How To Homeschool: The Easy Way I Teach Language Arts

How We Homeschool: Learn Language Arts the Easy WayWe’re already a term into our school year and there are some changes a-happenin’ over here in our homeschool. I’m a little nervous and a little excited. But more on that another day! Today I want to share with you the easy way I am currently teaching language arts in our homeschool.

What is language arts? Well, you and I probably just called this English when we went to school.

Basically, the term language arts is a catch-all that encompasses everything from phonics and handwriting, to comprehension and composition. Vocabulary, spelling, grammar, punctuation- they’re all in there too. Anything that relates to the five strands of English Language Arts is included: reading, writing, speaking, listening and viewing.

PHEW! That’s a lot to cover. But does that mean it’s hard to do?

Well, yes and no. For us, if I put a lot of workbooks into our program, things become hard. If I put a lot of writing into our program, things become really tough, really quickly. Maybe your child is different, but these two things are definite no-nos with my kiddo. But with a little help from my friends Charlotte Mason and Rudolf Steiner, I’ve managed to come up with a plan that is working really well for us.

Now for those of you who prefer to listen to me chat, you can find a video about our current language arts plan here. If you prefer to read, scroll on down πŸ™‚

What We Do

For context, Nikolai is currently in third grade. We take a holistic approach to home education that you can read more about in this post. We tend to combine elements of both Charlotte Mason and Steiner/Waldorf methodologies, but we aren’t averse to pulling elements from elsewhere if it’s what best fits our needs at the time.

Morning Circle: I include poetry (memory work and recitation), introduction to Shakespeare and speaking work in the form of tongue twisters. FUN! Grammar and vocabulary related games come in here too πŸ™‚

Reading: I assign a classic novel and expect Nikolai to read a chapter at night ready for narration the following day. This only needs to be done when we have lessons the next day, so only 3 days a week. That’s pretty low key. We are working on a second classic novel together. This one we do as a read aloud once a week and then follow up with activities from a HearthMagic Unit Study. I get Nik to take a turn reading to practice reading aloud. He also reads aloud to his little sister, so we sneak some extra practice in that way. Free reading happens on top of this.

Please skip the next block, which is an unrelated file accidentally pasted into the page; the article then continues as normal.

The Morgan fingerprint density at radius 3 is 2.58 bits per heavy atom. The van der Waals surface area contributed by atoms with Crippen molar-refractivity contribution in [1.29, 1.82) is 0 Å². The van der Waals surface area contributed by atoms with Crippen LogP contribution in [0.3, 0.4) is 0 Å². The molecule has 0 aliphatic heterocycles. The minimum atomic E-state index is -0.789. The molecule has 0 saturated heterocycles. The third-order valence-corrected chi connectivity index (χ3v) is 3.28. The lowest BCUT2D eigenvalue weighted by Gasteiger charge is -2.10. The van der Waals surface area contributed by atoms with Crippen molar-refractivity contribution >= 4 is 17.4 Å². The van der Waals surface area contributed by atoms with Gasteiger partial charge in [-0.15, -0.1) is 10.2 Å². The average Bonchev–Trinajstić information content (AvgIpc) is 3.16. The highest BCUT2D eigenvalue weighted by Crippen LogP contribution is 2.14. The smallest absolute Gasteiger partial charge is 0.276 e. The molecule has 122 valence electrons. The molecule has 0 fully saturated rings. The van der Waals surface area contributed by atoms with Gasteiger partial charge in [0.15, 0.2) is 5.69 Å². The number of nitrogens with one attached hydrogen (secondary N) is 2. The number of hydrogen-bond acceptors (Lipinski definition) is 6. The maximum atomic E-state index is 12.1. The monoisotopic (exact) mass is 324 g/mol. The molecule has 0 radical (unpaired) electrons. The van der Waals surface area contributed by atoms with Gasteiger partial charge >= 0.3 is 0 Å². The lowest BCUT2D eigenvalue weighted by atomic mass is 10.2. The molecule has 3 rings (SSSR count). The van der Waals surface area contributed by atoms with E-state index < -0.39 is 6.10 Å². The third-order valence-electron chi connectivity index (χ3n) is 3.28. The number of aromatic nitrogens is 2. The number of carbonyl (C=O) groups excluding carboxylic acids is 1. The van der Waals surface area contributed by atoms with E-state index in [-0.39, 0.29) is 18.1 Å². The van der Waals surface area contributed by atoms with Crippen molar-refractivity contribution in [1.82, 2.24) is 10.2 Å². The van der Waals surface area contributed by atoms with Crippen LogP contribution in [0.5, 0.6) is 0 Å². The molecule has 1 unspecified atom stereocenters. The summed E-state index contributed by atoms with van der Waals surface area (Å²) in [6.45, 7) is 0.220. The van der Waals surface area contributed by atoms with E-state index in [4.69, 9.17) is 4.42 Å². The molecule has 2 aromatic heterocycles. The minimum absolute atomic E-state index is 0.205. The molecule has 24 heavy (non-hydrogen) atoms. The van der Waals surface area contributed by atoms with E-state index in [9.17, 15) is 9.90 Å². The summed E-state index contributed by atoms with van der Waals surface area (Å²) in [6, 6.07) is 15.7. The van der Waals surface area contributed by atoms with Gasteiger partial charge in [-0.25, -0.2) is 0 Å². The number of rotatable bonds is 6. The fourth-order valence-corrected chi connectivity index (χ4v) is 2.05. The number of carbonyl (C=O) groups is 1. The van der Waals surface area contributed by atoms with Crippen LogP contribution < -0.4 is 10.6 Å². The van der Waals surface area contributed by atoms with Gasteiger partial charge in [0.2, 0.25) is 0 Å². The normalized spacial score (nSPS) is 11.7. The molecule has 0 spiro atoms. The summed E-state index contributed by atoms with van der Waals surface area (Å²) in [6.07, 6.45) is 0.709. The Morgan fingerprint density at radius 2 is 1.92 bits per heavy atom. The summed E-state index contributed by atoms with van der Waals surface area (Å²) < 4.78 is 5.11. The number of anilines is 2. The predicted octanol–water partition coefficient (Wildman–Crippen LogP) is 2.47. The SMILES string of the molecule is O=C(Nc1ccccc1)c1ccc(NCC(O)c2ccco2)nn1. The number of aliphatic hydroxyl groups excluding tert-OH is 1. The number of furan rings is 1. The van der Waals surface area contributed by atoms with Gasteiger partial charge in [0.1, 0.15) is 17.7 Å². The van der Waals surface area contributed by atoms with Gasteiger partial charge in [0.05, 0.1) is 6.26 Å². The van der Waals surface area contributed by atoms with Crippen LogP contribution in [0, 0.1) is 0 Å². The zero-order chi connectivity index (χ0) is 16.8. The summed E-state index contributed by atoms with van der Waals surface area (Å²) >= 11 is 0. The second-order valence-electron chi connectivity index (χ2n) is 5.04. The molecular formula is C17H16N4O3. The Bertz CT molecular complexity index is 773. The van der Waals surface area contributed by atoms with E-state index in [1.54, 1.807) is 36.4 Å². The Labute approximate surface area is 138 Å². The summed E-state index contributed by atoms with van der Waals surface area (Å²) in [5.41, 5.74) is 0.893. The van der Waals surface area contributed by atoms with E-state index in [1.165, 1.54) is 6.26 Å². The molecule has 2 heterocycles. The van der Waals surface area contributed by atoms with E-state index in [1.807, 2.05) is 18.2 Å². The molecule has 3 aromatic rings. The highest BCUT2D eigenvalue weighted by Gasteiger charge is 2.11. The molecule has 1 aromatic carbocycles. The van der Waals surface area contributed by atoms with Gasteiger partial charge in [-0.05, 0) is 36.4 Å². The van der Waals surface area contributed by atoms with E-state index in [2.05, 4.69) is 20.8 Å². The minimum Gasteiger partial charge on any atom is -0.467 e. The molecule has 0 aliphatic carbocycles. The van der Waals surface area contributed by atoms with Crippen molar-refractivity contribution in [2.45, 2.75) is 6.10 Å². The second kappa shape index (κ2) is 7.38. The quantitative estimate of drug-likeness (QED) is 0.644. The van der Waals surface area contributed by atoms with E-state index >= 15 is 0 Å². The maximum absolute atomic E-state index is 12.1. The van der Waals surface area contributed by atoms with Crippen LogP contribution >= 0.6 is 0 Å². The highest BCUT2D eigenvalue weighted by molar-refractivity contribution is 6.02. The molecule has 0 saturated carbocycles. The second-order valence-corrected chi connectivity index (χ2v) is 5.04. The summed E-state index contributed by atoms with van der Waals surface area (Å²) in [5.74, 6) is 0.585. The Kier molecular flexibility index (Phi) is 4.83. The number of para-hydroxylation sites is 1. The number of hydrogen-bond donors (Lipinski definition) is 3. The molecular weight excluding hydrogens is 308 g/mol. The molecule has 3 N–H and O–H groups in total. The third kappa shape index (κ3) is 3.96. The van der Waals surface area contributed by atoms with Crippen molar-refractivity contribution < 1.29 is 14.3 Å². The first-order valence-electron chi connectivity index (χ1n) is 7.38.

Narration: This is an idea popularised by Charlotte Mason homeschoolers. Basically, you have your child tell back what they have read (or have listened to) in as much detail as possible. We use this as a way to practice sequencing, recall, comprehension and the like. I also tend to include a conversation, always informal in our home, where we discuss what we liked (or didn’t), why we think a character acted a certain way, what we would have done instead, etc. We practice this skill 3 times per week, using the reading Nikolai completed the evening before.

Composition: This term we are focusing on sentence structure, paragraph structure and summarising information. After Nikolai has delivered his narration (we do this orally) we sit together and I help him to pick out the main idea from the chapter. We look for the problem, the action and the solution which he boils down to 3-5 sentences, depending on the complexity of the chapter. Nikolai comes up with the sentences and I dictate them back to him slowly so that he can concentrate on the mechanics of writing without the distraction of trying to remember the words he wants to use. We have found this technique so helpful in reducing stress when writing.

Once the day’s summary is written down, we flick back a page to the previous summary and go over it, looking for errors in spelling and punctuation, which Nik marks with a coloured pencil. Nikolai makes corrections and looks up any words he is unsure of in the dictionary. Why do this the next day? Putting that little bit of distance between the writing and the editing helps ward off feelings of inadequacy. Correcting straight after writing can feel overwhelming and demoralising to a small child (or let’s face it, even certain adult bloggers who may be typing as we speak πŸ˜‰ ). We also take the chance to engage in short spelling lessons where necessary. Once we come to the end of the book, we will watch a movie adaptation of the novel.

Once a week we also try to include a poetry picnic in our day. This is always a highlight.

What We Don't Do

So there you go. We’ve covered reading, writing, listening, viewing and speaking, all in roughly an hour a day, 3 days a week. And we have fun!

What don’t we do? Workbooks, spelling lists, copywork, creative writing, oral presentations of projects or specific handwriting practice. If it’s busywork or is sure to elicit strong resistance, I omit it. It just isn’t worth the headache.

If you haven’t already, take a look at the video above to see the books we are using, and to get a look at the work Nikolai is doing.

And now I would love to know, how do you teach language arts in your homeschool?

Is there something about our homeschool you are just dying to know? Feel free to ask in the comments section below xx





About Kirstee @ This Whole Home

Wife, mama, intentional homemaker. I blog about suburban homesteading, homeschooling and homemaking at

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